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Headline - Special Edition

CSU faculty at the CFA strike vote announcement press conference in Long Beach May 2.

Faculty United! CFA members send Chancellor clear message as 95% vote to support a strike

Any questions about the solidarity and resolve of the California State University faculty were answered resoundingly Wednesday by the results of the vote authorizing the California Faculty Association to hold a first-ever system-wide strike.

A powerful 95% of the voters agreed that the CSU’s instructional faculty, librarians, counselors and coaches should initiate rolling walkouts if the CSU administration continues to demand concessions.

Equally as impressive was the turnout, with 70% of CFA members voting to send an unmistakable message to Chancellor Charles B. Reed.

The results were announced Wednesday at a packed news conference at Cal State Long Beach. Throngs of media attended from throughout the Los Angeles region and dozens more listened to the proceedings via conference call.

Lillian Taiz, president of the California Faculty Association, said, “Today, the faculty has spoken loud and clear – we have had enough of the way in which they are being treated by the CSU administration.”

Taiz continued, “Enough of executives putting themselves above the needs of the students, and of the public university. Enough of managers using budget cuts as an excuse to destroy the quality of students’ education. The message to Chancellor Reed is absolutely clear.

“The CSU faculty have run out of patience. It is time to address seriously the issues before us so that our faculty can get back to the business of providing quality higher education to the students of California.”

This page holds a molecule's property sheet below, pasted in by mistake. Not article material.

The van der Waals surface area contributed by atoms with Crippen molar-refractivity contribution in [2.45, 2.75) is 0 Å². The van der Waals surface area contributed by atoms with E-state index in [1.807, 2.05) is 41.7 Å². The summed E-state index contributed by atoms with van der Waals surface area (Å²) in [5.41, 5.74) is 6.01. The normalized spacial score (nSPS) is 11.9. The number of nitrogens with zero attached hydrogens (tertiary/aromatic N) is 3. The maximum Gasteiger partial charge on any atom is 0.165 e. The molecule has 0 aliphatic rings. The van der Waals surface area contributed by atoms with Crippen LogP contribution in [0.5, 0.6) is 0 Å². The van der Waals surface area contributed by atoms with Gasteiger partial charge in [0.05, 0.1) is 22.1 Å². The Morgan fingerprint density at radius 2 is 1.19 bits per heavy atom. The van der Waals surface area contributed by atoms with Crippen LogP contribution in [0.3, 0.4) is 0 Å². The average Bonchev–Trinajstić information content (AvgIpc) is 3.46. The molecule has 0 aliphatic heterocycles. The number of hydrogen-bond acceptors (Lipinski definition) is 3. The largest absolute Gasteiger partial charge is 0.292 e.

CFA President Taiz, Bargaining Team Chair Andy Merrifield, and CFA Secretary John Halcón made the announcement to the assembled media and dozens of cheering faculty who turned out to voice their support.

Wednesday’s announcement sets in motion a series of events that could result in school not reopening this fall for some 400,000 CSU students due to a massive series of strikes.

The two sides will meet Thursday to explore getting the talks back on track. If that meeting fails, the process will move to fact-finding, the final step in the legal process to get a contract in public higher education.

The landslide strike authorization vote and our one-day strikes last fall leave no doubt that faculty have the capacity to shut down the university if an agreement cannot be reached, said CFA Vice President Kim Geron.

“There will be hundreds of faculty and supporters from other unions on the picket lines,” predicted Geron, a leader of CFA’s field operations, “and they will be joined by students and staff who are as fed up as we are.”

Merrifield, chair of the faculty union’s Bargaining Team and a professor of Political Science at Sonoma State University, said Wednesday’s announcement should serve as a wake up call for CSU Chancellor Charles Reed.

“We have said all along that we want to reach a settlement at the bargaining table. We call on the Chancellor to get serious about negotiating an agreement that works for everyone involved. If he refuses, then he forces us to proceed with a strike. That is not what we want and it’s not what the CSU needs.”

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